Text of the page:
Best remembered for his work on Boyd Raeburn’s adventurous Innovations album, vocalist David Allen was born into a musical family. His father played the french horn, and his mother sang. Allen left high school to begin his career as a professional singer on Hartford radio station WTHT. He later sang on other stations and in local orchestras before landing a job with Jack Teagarden’s band in 1940.
Receiving his draft notice in August 1941, Allen served in an Army medical detachment in North Africa during the war, where he was wounded and discharged in March 1943 with a purple heart and 60% disability. Returning to the States, he found work with Van Alexander in early 1943 and Paul Martell later that year before joining Bob Chester’s band in May 1944. He left Chester after only a few months to sing with Henry Jerome’s bop orchestra followed by Freddie Slack’s band. He also sang at radio stations WHN and WNEW during that time. In April 1945, he joined Raeburn, recording on the band’s Innovations album in early 1946. He also recorded four sides solo on the Atomic label that year.
During the mid-1940s, Allen began to spell his name David Allyn in order to distinguish himself from the myriad of other singing David Allens in the business. He was only partially successful. The trade press and record companies continued to use the original spelling as often as they did the new version.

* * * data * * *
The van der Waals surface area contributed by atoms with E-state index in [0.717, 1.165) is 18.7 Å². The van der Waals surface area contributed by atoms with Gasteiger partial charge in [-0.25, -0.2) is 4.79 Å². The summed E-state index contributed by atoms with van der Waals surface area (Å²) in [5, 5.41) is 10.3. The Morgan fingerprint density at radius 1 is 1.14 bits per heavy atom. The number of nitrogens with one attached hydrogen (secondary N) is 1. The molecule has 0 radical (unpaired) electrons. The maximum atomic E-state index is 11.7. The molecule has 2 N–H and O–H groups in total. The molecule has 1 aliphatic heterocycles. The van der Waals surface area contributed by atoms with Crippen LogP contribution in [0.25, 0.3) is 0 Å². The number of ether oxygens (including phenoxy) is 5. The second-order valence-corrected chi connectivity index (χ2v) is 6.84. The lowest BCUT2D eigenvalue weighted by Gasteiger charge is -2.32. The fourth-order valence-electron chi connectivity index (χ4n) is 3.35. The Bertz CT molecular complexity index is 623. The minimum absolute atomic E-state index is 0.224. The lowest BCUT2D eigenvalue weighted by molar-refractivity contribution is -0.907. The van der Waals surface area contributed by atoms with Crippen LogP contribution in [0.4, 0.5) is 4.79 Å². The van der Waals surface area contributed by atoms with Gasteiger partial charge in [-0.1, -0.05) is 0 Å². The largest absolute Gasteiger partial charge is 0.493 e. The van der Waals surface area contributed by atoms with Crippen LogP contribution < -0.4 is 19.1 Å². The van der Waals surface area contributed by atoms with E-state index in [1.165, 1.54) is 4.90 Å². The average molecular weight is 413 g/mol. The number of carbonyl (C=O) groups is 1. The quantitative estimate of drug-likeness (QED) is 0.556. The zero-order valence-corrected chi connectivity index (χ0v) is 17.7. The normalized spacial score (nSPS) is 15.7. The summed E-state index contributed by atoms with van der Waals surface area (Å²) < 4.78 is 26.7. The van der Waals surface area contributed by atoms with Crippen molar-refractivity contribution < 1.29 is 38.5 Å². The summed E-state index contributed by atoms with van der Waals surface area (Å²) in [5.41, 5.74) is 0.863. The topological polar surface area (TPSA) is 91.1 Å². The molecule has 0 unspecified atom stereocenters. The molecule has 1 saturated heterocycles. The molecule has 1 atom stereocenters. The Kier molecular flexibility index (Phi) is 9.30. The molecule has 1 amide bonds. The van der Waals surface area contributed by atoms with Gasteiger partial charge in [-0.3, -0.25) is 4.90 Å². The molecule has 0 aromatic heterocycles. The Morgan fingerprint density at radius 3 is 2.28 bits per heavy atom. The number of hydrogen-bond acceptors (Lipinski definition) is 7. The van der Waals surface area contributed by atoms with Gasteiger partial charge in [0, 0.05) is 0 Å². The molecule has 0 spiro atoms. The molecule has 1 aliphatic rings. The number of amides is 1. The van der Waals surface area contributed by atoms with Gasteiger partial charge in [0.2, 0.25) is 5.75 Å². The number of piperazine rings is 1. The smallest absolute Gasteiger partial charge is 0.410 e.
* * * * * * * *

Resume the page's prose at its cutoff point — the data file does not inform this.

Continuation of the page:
Allen suffered from post-traumatic stress disorder after the war. His symptoms gradually worsened, and he began seeing things and hearing voices. He alienated his friends and associates, causing his career to suffer. Realizing that he was in trouble, he turned to the Veterans’ Administration hospital in Brooklyn, spending much of 1947 there under treatment. The hospital discharged him in October of that year, and he moved to California to live with his sister.
Allen also suffered from a drug problem. During the war he’d begun to take morphine to calm himself. He avoided drug use after his discharge until early 1947 when his PTSD symptoms worsened, and after he left the hospital he stayed away from the music business, fearful of getting involved in drugs again. He turned down an offer from Harry James and instead worked in gas stations and factories. In the summer of 1948, though, he began using heroin.
Returning to music, Allen found work singing in nightclubs. He signed a record contract with the Discovery label in 1949, and in 1950 he joined Art Mooney’s orchestra. He managed to kick heroine for a while, but his addiction soon returned, and he began to spiral downward. His career imploded, and he resorted to passing fake checks to earn a living. Arrested in New York in 1955, he was sentenced to 2-3 years for grand larceny in the second degree. He served time at both Sing Sing prison and the infamous Clinton prison in Dannemora, described as the “Siberia of New York.”
Allen turned his life around while incarcerated, and upon his parole in May 1957 he came out ready to get back to work as a singer. Old friends in the industry welcomed his return, and he earned a recording contract with the World Pacific label, on which he released an album of Jerome Kern tunes backed by Johnny Mandel’s orchestra. The album sold well, leading to appearances on television. His return to singing in New York, though, was briefly stymied by police refusing to issue him a cabaret license due to his criminal record, a problem that caused various local officials and music personalities to rally to his cause. Allen’s career stayed strong into the 1970s.